Aquatic food production and resource management: Freshwater use in Chinese aquaculture
Independent thesis Advanced level (degree of Master (Two Years)), 40 credits / 60 HE creditsStudent thesis
Aquaculture will play an important role for future seafood supply, but its increasing dependency on freshwater resources may pose a challenge for its growth. This thesis explores the freshwater footprint of cultured aquatic animals, using the global aquaculture giant, China, as a case study. Main objectives were to: a) perform a preliminary estimation of the freshwater footprint (m3 tonne-1) at the national/regional scale, using the conceptual framework and methodology of the Water Footprint Network (WFN), b) identify key methodological aspects and variables specifically related to measuring the water footprint in aquaculture, c) analyse and discuss water consumption to inform future sustainable water management strategies, through a deeper understanding of Chinese aquaculture as a social-ecological system (SES). Results show that aquaculture’s freshwater footprint is similar to terrestrial animal production systems, with an average of 14 952 m3 tonne-1. Water consumption mainly takes place at the farm through evaporation from freshwater ponds, and dilution of freshwater in brackish water ponds. Indirect water footprint through feed consumption is mainly influenced by the composition of ingredients, and the assimilation efficiency of the different species. The trend is towards intensification of production, and this has the potential to lower water consumption per yield, however, increased consumption of higher quality feed in such systems may work in the opposite direction. Key sustainability aspects that require further attention within the WFN’s methodology include cross-scale interactions between the focal scale and its upper and lower scales, and the interconnectedness of water scarcity issues to other resource uses and associated impacts. An integrated framework is needed to allow the comparison and aggregation of indices across the three pillars of sustainability. Here, the transdisciplinarity of the SES approach can help create sustainability criteria that reflect water consumption impacts in a more integrated way.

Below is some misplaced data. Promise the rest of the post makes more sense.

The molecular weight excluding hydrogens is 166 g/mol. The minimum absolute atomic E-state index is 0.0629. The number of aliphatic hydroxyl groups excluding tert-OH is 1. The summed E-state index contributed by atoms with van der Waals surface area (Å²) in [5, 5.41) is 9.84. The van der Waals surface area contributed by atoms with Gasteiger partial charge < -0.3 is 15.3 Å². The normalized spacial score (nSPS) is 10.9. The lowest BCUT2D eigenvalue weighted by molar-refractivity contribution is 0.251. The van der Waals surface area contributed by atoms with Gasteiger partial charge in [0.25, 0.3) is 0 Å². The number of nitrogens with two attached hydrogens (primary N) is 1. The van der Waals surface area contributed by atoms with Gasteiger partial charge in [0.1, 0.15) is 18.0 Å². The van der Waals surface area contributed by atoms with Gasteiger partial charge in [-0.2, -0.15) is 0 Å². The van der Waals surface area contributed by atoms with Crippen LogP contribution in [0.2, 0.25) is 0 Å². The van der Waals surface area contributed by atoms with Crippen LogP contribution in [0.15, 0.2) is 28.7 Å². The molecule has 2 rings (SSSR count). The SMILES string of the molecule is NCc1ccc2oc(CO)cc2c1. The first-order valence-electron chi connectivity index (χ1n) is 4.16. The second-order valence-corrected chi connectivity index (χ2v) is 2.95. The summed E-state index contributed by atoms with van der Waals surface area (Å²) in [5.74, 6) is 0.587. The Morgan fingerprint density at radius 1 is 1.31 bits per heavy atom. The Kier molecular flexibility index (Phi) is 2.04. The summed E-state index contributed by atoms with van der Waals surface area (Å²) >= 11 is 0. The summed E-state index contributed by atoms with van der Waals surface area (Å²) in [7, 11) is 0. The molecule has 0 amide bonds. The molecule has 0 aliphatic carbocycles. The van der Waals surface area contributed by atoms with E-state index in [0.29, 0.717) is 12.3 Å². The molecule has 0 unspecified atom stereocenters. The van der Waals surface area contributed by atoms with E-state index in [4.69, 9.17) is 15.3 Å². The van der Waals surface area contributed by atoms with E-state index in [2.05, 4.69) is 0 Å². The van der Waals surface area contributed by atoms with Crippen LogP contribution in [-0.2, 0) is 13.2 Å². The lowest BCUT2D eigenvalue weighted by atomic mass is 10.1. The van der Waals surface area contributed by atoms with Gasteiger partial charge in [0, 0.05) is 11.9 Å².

Place, publisher, year, edition, pages
2015. , 68 p.
China, freshwater, aquaculture, sustainability, water footprint, social-ecological system, resilience, water footprint network, water management
IdentifiersURN: urn:nbn:se:su:diva-118573OAI: oai:DiVA.org:su-118573DiVA: diva2:827507
Troell, Max, Associate Professor (PhD)Deutsch, Lisa, Senior Lecturer (PhD)Henriksson, Patrik J. G.
Metian, Marc, PhD